selector (or the CS register); and Figure 3-14 shows the location of the U/S and R/W flags in the
page-directory and page-table entries.
4-3
PROTECTION
Data-Segment Descriptor
31
24 23 22 21 20 19
Base 31:24
A
G B 0 V
L
16 15 14 13 12 11
Limit
19:16
31
P
D
P
L
8 7
Type
0
Base 23:16
4
1 0 E W A
16 15
0
Base Address 15:00
Segment Limit 15:00
0
Code-Segment Descriptor
31
24 23 22 21 20 19
Base 31:24
A
G D 0 V
L
16 15 14 13 12 11
Limit
19:16
31
P
D
P
L
8 7
Type
0
Base 23:16
4
1 1 C R A
16 15
0
Base Address 15:00
Segment Limit 15:00
0
System-Segment Descriptor
31
24 23 22 21 20 19
Base 31:24
G
0
31
16 15 14 13 12 11
Limit
19:16
P
D
P
L
0
0
8 7
Type
Base 23:16
16 15
Base Address 15:00
A
AVL
B
C
D
DPL
Accessed
Available to Sys. Programmer’s
Big
Conforming
Default
Descriptor Privilege Level
4
0
Segment Limit 15:00
E
G
R
LIMIT
W
P
0
Expansion Direction
Granularity
Readable
Segment Limit
Writable
Present
Reserved
Figure 4-1. Descriptor Fields Used for Protection
Many different styles of protection schemes can be implemented with these fields and flags.
When the operating system creates a descriptor, it places values in these fields and flags in
keeping with the particular protection style chosen for an operating system or executive. Application program do not generally access or modify these fields and flags.
The following sections describe how the processor uses these fields and flags to perform the
various categories of checks described in the introduction to this chapter.
4-4
PROTECTION
4.3.
LIMIT CHECKING
The limit field of a segment descriptor prevents programs or procedures from addressing
memory locations outside the segment. The effective value of the limit depends on the setting
of the G (granularity) flag (see Figure 4-1). For data segments, the limit also depends on the
E (expansion direction) flag and the B (default stack pointer size and/or upper bound) flag. The
E flag is one of the bits in the type field when the segment descriptor is for a data-segment type.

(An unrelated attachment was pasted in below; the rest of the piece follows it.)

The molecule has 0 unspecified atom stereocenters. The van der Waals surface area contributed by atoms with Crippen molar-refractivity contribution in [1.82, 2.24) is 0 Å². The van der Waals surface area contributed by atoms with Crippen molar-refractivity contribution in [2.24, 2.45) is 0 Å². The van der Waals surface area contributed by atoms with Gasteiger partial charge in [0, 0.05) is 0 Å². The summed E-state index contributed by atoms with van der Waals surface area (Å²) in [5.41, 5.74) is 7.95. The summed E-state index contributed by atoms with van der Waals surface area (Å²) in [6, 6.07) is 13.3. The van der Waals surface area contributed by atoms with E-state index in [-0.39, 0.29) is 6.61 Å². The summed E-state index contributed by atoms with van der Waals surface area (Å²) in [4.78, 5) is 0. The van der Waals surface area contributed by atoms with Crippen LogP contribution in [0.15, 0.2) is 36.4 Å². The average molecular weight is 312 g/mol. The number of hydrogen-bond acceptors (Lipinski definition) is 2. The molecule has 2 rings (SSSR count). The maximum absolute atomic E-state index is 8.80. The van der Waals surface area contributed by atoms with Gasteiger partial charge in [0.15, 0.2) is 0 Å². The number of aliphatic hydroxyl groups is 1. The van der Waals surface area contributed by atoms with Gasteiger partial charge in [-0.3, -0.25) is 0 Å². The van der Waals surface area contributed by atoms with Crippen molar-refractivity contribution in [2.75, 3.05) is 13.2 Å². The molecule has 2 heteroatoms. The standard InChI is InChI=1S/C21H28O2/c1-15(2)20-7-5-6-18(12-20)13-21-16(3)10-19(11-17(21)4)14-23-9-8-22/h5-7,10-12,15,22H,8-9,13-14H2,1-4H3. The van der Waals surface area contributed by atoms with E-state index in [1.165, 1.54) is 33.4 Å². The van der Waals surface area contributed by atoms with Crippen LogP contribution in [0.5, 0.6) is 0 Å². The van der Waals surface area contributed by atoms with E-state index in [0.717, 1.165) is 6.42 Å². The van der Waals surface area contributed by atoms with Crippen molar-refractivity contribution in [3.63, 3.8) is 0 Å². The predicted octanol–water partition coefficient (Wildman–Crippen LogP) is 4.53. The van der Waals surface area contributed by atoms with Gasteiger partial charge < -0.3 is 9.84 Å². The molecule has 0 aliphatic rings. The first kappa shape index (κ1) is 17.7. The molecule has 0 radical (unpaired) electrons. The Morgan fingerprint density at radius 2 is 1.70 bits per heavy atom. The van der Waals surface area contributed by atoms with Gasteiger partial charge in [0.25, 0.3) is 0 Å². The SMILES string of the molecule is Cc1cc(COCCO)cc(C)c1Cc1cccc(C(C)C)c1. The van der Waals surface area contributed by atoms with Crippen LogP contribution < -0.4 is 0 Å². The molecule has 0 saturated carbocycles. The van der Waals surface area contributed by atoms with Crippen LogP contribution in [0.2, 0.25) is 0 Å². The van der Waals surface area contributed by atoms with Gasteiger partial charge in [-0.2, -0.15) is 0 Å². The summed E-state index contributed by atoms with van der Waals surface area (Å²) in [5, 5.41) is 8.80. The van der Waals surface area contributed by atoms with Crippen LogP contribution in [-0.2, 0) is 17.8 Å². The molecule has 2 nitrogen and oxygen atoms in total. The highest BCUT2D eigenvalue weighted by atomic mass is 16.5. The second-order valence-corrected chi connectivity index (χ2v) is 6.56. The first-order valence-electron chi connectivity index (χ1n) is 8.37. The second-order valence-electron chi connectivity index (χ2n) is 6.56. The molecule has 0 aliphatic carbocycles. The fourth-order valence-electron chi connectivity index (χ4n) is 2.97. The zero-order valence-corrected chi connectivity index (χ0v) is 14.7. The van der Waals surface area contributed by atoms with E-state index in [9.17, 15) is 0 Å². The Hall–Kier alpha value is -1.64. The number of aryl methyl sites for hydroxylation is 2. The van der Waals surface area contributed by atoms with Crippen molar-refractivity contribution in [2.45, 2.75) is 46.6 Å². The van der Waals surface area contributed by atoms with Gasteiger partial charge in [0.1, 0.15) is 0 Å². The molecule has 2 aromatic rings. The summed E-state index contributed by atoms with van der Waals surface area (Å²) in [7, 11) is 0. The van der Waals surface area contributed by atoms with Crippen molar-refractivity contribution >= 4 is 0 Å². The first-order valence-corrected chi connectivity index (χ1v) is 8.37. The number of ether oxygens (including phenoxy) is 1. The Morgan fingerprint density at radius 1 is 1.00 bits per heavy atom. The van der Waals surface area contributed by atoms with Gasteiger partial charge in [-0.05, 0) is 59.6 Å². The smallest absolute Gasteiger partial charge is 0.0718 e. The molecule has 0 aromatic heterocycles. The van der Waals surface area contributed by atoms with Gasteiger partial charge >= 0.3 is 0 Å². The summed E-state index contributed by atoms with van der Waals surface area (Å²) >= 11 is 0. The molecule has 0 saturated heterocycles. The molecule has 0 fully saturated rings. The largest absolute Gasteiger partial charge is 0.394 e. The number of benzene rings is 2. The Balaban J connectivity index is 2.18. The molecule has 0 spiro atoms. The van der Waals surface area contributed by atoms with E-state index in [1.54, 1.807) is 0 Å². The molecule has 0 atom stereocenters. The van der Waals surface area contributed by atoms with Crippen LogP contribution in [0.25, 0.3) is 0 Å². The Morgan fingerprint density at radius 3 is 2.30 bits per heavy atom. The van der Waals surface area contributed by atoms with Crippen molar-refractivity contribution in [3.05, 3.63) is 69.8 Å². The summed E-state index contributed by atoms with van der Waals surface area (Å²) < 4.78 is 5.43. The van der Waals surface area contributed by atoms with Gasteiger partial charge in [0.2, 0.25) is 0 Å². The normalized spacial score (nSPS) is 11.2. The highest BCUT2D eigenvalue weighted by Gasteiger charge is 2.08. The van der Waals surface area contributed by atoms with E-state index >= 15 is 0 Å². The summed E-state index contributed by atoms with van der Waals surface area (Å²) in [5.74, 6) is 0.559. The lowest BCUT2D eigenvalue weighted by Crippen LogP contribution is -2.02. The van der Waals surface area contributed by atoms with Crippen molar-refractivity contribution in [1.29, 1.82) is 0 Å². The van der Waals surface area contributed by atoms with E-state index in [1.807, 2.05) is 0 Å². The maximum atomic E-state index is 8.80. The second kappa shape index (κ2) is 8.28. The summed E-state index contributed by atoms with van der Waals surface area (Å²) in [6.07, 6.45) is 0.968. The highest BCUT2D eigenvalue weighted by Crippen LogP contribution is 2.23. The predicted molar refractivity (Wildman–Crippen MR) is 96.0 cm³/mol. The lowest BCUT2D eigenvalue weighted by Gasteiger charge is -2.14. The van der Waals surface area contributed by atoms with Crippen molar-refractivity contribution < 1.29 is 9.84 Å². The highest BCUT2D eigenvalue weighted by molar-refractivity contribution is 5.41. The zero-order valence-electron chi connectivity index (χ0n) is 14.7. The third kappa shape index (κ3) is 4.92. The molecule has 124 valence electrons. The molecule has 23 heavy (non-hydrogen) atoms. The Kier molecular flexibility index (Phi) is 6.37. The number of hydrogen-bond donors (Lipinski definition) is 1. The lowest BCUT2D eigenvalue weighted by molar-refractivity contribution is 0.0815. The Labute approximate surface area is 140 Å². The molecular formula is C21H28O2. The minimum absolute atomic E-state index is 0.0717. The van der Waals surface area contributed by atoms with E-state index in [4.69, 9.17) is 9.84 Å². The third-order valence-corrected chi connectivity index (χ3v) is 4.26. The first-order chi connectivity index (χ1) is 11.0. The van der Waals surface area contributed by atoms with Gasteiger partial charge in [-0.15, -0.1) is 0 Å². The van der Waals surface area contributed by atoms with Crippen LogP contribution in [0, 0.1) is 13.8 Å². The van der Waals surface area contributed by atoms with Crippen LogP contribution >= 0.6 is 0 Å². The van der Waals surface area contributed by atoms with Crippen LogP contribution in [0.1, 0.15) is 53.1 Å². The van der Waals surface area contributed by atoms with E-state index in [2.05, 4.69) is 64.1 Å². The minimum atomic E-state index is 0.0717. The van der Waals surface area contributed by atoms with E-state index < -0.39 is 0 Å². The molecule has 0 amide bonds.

When the G flag is clear (byte granularity), the effective limit is the value of the 20-bit limit field
in the segment descriptor. Here, the limit ranges from 0 to FFFFFH (1 MByte). When the G flag
is set (4-KByte page granularity), the processor scales the value in the limit field by a factor of
212 (4 KBytes). In this case, the effective limit ranges from FFFH (4 KBytes) to FFFFFFFFH (4
GBytes). Note that when scaling is used (G flag is set), the lower 12 bits of a segment offset
(address) are not checked against the limit; for example, note that if the segment limit is 0,
offsets 0 through FFFH are still valid.
For all types of segments except expand-down data segments, the effective limit is the last
address that is allowed to be accessed in the segment, which is one less than the size, in bytes,
of the segment. The processor causes a general-protection exception any time an attempt is made
to access the following addresses in a segment:
•
•
•
•
A byte at an offset greater than the effective limit
A word at an offset greater than the (effective-limit – 1)
A doubleword at an offset greater than the (effective-limit – 3)
A quadword at an offset greater than the (effective-limit – 7)
For expand-down data segments, the segment limit has the same function but is interpreted
differently. Here, the effective limit specifies the last address that is not allowed to be accessed
within the segment; the range of valid offsets is from (effective-limit + 1) to FFFFFFFFH if the
B flag is set and from (effective-limit + 1) to FFFFH if the B flag is clear. An expand-down
segment has maximum size when the segment limit is 0.
Limit checking catches programming errors such as runaway code, runaway subscripts, and
invalid pointer calculations. These errors are detected when they occur, so identification of the
cause is easier. Without limit checking, these errors could overwrite code or data in another
segment.
In addition to checking segment limits, the processor also checks descriptor table limits. The
GDTR and IDTR registers contain 16-bit limit values that the processor uses to prevent
programs from selecting a segment descriptors outside the respective descriptor tables. The
LDTR and task registers contain 32-bit segment limit value (read from the segment descriptors